The session began with Helge Holzmann (@helgeho) from Internet Archive presenting their paper "ABCDEF - The 6 key features behind scalable, multi-tenant web archive processing with ARCH". He discussed ABCDEF (Archive, Big data, Concurrent, Distributed, Efficient, and Flexible) which are six principles used to guide the development and design of a system that processes web archive data. ARCH (Archives Research Compute Hub), Sparkling, and their Web Archive Datasets were also discussed during this presentation. ARCH, is a cloud-based system that was designed to meet all of the six principles of ABCDEF. ARCH is a platform that was built off of the past work by the Internet Archive (Archive-It) and Archives Unleashed Project (Archives Unleashed Cloud). The Sparkling Data Processing Library is a multi-purpose generic toolkit that is designed for web archive processing and can work with temporal web data. They have published their Web Archive Datasets, which currently consists of three collections: Early Web Datasets, Friendster Datasets, and GeoCities Datasets.

Next, Martin Klein from Los Alamos National Laboratory, USA (WSDL alumni) presented their paper "Investigating Bloom Filters for Web Archives Holdings." They tackled the problem of most archival holdings being largely unknown to the public (and to web archives) as they do not share CDX files for privacy reasons. He discussed how Bloom Filters can be used for discovering archived resources and sharing entire archival holdings. A Bloom Filter is a data structure that can reveal whether an element is present in a set. For the Bloom Filter, they used a database of hashed URIs. The advantages of using Bloom Filters is that the lookup is faster and it does not require publication of plain text URIs for index sharing. He mentioned that this approach is most likely suitable for smaller archives, individual collections, and live lookup of URLs during distributed crawl of topic collection.

The session ended with Yasith Jayawardana (@yasithdev) from Old Dominion University, USA (WSDL) presenting their paper "StreamingHub: Interactive Stream Analysis Workflows." He discussed StreamingHub which is a framework to build metadata propagating interactive stream analysis workflows using visual programming. This framework was created to assist with the problem of reusable data/code and reproducible analyses. They also proposed a metadata format and two platform heuristics. The metadata format was created to enable data reuse and is named Data Description System (DDS). DDS is used to collectively describe datasets, streams, and analytics. The two platform heuristics are Fluidity (F) and Growth Factor (GF). Fluidity is a heuristic for evaluating computational bottlenecks in a transformation. Growth Factor is a heuristic for evaluating the change in data volume through a transformation. They conducted two case studies to show how StreamingHub simplified the research process by allowing users to build reproducible experiments that generate verifiable results. In the case studies, their platform heuristics helped to make workload distribution and chaining decisions.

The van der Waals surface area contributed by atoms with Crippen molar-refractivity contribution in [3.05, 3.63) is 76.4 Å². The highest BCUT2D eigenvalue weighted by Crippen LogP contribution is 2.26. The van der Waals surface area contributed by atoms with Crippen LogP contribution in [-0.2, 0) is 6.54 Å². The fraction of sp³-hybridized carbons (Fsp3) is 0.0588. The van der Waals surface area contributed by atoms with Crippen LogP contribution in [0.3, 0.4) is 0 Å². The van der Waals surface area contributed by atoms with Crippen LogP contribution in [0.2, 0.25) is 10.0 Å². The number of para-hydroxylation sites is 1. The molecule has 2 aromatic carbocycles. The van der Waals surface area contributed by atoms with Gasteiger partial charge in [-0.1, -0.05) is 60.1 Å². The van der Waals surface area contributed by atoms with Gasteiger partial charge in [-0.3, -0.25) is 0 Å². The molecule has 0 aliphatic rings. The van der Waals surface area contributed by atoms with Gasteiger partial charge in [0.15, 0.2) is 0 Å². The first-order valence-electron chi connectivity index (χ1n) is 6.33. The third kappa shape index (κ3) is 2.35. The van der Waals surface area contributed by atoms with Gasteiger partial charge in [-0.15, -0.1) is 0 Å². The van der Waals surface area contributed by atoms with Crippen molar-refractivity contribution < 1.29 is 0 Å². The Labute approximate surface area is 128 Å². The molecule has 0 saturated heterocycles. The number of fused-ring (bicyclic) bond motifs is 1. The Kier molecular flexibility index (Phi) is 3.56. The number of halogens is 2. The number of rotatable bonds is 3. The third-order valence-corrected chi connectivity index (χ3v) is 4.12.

Invited Talk 1

Next, Michael Nelson (@phonedude_mln) from Old Dominion University, USA (WSDL) and Herbert Van de Sompel (@hvdsomp) from Data Archiving and Networked Services (DANS), Netherlands presented “D-Lib Magazine pioneered Web-based Scholarly Communication”. They discussed the innovations pioneered by D-Lib magazine. D-Lib magazine was an experiment in electronic publishing that did not have peer-review and no editorial board, but it was frequently cited in peer-reviewed literature and technically innovative. The innovations that D-Lib helped pioneer are Open Access (OA), HTML only publication, persistent identifiers and stable URLs, metadata discovery, rapid publication, and community engagement. Some of the experimentations that were mentioned during the talk were the use of Screencams, MPEG animations, and JavaScript (to inject annotations on links) in the articles.

Day 3: 2022-06-22

The third day of the conference consisted of four paper sessions, the dataset and demos session, and an invited talk. The day started off with a replay of the minute madness videos.